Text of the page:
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close this bookThe Importance of Posting in Becoming a Teacher in Ghana (CIE, 2000, 46 p.)
close this folderChapter 4: The posting system: rational system or ''Unsavoury ritual''?
View the document(introduction...)
View the document4.1 The posting form
View the document4.2 The posting system
View the document4.3 The bond
View the document4.4 Late payment of salaries
View the document4.5 The supervision system
View the document4.6 Orientation in the districts

4.3 The bond

Theoretically, if a newly trained teacher does not accept a posting, an embargo should be put on their salary and they should not be re-employed by the state system, but in practice the system has not been enforced for several years. This leads to widespread cynicism and a sense of powerlessness about the system at all levels as is reflected in the following comment from a District Director:

According to the regulations we are working on now, when the new teacher has been posted to a district, he is bound to be there for 4 years. Sometimes he does not report at all. But he goes to another district and he gets away with it. A teacher posted to my district is now teaching at W. [an urban district] and for the time being he is working there and I'm sure he will get everything normalised. [Interview with a District Director in Central Region]

Traditionally in Ghana, to ensure that teachers who had been trained served for a minimum period of years wherever they were posted, they were given a bond to sign. That bond, when it was first introduced, was a significant amount of money and therefore carried a considerable sanction, but over time, particularly due to inflation, the amount became negligible:

...a few years ago it was as low as 24000 Cedis7, which was less than two months of a teacher's salary at the time and teachers weren't afraid to sign a bond. [Interview with a District Director in Central Region]

7 £1 = 4000 cedis at that date.

Then, four years ago, due to the under-supply of teachers, a decision was taken to abolish the bonds that in hindsight seems deeply problematic, given the mixed messages it sends; you must obey the rule, but it will not be enforced:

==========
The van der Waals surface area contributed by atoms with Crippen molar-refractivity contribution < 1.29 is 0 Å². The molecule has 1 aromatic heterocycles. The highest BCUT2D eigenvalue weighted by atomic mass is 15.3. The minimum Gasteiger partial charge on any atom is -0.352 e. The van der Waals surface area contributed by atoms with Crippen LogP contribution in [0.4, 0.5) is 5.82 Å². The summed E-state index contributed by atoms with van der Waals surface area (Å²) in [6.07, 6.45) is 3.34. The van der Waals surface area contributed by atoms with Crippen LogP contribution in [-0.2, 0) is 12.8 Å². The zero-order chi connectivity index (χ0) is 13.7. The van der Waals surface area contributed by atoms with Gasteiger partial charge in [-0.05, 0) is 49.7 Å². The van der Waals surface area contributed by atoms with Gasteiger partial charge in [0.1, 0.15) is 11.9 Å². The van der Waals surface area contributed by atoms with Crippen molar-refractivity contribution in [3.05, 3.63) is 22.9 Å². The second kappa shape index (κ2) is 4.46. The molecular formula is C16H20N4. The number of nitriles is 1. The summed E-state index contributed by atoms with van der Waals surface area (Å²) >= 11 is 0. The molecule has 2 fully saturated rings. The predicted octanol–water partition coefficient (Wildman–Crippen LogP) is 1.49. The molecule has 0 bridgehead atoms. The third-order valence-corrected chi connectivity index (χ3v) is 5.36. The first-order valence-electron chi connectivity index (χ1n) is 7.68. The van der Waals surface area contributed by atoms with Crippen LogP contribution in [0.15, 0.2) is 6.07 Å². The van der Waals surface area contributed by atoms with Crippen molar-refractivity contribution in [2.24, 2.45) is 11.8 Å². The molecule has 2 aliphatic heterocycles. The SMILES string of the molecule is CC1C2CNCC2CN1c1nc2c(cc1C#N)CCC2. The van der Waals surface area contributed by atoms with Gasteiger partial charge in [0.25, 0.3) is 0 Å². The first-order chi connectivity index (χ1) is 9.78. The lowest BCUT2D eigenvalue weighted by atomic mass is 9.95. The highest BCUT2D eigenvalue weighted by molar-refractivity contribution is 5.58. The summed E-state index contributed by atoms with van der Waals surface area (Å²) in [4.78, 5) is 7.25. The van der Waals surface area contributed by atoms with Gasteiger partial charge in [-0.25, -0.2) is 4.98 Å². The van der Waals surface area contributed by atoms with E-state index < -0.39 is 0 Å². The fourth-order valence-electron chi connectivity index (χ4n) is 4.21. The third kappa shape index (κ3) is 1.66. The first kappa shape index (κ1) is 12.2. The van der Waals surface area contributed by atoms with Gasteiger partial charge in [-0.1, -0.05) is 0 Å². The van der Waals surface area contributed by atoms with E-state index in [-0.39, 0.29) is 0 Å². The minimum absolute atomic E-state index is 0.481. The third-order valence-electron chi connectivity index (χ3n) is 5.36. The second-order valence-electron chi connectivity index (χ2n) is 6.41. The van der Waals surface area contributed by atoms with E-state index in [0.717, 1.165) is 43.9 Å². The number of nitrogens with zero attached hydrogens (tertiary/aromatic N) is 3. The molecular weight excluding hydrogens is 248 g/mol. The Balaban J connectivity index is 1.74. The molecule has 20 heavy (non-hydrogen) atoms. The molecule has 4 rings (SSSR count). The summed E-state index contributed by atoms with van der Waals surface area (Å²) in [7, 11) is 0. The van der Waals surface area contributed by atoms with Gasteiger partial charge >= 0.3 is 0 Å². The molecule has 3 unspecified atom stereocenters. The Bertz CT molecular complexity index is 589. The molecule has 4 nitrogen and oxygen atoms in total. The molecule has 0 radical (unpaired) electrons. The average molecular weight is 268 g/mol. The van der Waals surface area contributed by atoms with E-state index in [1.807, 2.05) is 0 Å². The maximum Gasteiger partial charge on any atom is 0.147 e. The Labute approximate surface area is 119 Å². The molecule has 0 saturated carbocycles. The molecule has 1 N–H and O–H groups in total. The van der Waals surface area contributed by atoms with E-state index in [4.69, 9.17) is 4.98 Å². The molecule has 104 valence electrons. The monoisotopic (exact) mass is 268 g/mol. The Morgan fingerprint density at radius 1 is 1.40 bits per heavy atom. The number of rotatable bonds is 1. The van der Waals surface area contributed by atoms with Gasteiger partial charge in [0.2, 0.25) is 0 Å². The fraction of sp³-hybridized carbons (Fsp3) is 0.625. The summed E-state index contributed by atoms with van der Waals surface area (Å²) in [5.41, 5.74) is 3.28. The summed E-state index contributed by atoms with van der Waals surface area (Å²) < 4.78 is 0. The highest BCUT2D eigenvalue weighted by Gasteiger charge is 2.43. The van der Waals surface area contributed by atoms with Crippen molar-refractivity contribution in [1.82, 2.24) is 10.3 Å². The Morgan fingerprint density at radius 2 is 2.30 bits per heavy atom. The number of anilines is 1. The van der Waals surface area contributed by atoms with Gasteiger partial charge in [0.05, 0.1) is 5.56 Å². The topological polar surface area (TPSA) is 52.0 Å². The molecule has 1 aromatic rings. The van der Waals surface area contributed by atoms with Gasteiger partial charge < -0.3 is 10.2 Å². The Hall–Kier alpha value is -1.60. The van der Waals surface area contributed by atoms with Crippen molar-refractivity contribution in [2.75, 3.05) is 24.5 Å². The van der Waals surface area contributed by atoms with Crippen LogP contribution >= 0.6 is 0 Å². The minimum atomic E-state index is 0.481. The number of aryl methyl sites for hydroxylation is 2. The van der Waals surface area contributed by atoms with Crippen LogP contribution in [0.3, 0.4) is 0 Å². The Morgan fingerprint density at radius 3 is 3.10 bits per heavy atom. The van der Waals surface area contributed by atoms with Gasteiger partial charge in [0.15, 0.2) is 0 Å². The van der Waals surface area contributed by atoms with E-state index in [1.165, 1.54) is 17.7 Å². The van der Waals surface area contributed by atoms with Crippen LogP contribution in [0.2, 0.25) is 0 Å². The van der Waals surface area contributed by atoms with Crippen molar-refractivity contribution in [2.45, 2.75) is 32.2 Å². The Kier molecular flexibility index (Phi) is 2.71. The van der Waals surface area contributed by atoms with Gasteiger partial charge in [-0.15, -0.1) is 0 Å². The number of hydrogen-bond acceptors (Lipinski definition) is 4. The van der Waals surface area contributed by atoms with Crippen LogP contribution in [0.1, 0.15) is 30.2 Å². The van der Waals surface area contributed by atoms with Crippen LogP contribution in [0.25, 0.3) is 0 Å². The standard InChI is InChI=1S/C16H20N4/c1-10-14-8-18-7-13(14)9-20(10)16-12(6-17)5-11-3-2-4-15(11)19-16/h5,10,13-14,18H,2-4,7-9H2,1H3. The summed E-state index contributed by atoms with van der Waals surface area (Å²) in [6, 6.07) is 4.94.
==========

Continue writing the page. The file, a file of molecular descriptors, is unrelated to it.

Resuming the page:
For the past 4 years, bonds have not been in the system, but colleges were duplicating old ones and giving them to trainees even though they know it isn't real. Enforcement is the problem. If the district doesn't report, you wouldn't know so it's up to the district directors to report to Manpower. [Interview with a National Officer of Teacher Education Division, GES]

The perception from the central administration of GES, as is revealed in the quotation above, seems to be that the problem lies with the districts; this is a raw nerve given that Ghana is currently, theoretically at least, working towards the process of decentralising education administration. As one would expect, the perception at the district level is quite different:

We send the report about them breaking the bond and nothing is done. Maybe he's a son or relative of government officials and the government is not even-handed. [Interview with a Circuit Supervisor in Central Region]

Mankoe and Maynes (1994) studied the potential for the policy of decentralisation in Ghana to be successful and in their survey results, they highlighted the low "actual" control that schools, communities and districts have over posting, with the high "preferred" control. This would seem to offer a way forward given the apparent failure of the centralised system to develop an effective and fair system. Recently, there have been discussions and projected policy changes, envisaging a system of sponsorship whereby individuals considering training would have to seek "sponsorship" from the district assembly where they would later teach. However, this policy, due to be implemented in 1999 has been shelved until 2000 or later.